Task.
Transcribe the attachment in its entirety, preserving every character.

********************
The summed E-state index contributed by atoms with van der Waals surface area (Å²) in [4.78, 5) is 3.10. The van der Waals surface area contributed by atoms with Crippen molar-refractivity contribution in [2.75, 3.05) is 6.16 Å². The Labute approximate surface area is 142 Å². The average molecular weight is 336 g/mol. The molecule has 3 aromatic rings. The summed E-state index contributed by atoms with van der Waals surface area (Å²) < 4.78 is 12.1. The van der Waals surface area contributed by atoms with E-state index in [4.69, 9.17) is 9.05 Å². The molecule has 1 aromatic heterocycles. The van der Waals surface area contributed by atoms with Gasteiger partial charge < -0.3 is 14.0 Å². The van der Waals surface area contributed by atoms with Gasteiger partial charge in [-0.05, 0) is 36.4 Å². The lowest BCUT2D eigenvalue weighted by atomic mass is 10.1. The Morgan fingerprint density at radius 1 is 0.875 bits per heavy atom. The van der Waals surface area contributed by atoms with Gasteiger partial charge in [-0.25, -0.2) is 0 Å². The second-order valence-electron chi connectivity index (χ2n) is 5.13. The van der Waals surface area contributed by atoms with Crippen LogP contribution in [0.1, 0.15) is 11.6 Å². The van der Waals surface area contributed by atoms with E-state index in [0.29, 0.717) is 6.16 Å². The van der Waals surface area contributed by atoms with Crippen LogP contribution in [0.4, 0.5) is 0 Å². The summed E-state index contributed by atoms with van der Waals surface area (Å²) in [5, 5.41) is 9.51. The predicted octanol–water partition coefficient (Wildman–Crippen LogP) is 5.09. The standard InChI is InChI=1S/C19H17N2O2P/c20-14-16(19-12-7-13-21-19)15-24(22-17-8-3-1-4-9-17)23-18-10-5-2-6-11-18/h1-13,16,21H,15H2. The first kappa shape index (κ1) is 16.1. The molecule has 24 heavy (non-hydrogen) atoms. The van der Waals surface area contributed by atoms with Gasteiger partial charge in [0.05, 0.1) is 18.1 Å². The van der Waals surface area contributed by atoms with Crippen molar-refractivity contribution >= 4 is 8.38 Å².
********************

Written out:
The summed E-state index contributed by atoms with van der Waals surface area (Å²) in [4.78, 5) is 3.10. The van der Waals surface area contributed by atoms with Crippen molar-refractivity contribution in [2.75, 3.05) is 6.16 Å². The Labute approximate surface area is 142 Å². The average molecular weight is 336 g/mol. The molecule has 3 aromatic rings. The summed E-state index contributed by atoms with van der Waals surface area (Å²) < 4.78 is 12.1. The van der Waals surface area contributed by atoms with E-state index in [4.69, 9.17) is 9.05 Å². The molecule has 1 aromatic heterocycles. The van der Waals surface area contributed by atoms with Gasteiger partial charge < -0.3 is 14.0 Å². The van der Waals surface area contributed by atoms with Gasteiger partial charge in [-0.05, 0) is 36.4 Å². The lowest BCUT2D eigenvalue weighted by atomic mass is 10.1. The Morgan fingerprint density at radius 1 is 0.875 bits per heavy atom. The van der Waals surface area contributed by atoms with Gasteiger partial charge in [-0.25, -0.2) is 0 Å². The second-order valence-electron chi connectivity index (χ2n) is 5.13. The van der Waals surface area contributed by atoms with Crippen LogP contribution in [0.1, 0.15) is 11.6 Å². The van der Waals surface area contributed by atoms with E-state index in [0.29, 0.717) is 6.16 Å². The van der Waals surface area contributed by atoms with Crippen LogP contribution in [0.4, 0.5) is 0 Å². The summed E-state index contributed by atoms with van der Waals surface area (Å²) in [5, 5.41) is 9.51. The predicted octanol–water partition coefficient (Wildman–Crippen LogP) is 5.09. The standard InChI is InChI=1S/C19H17N2O2P/c20-14-16(19-12-7-13-21-19)15-24(22-17-8-3-1-4-9-17)23-18-10-5-2-6-11-18/h1-13,16,21H,15H2. The first kappa shape index (κ1) is 16.1. The molecule has 24 heavy (non-hydrogen) atoms. The van der Waals surface area contributed by atoms with Gasteiger partial charge in [0.05, 0.1) is 18.1 Å². The van der Waals surface area contributed by atoms with Crippen molar-refractivity contribution >= 4 is 8.38 Å².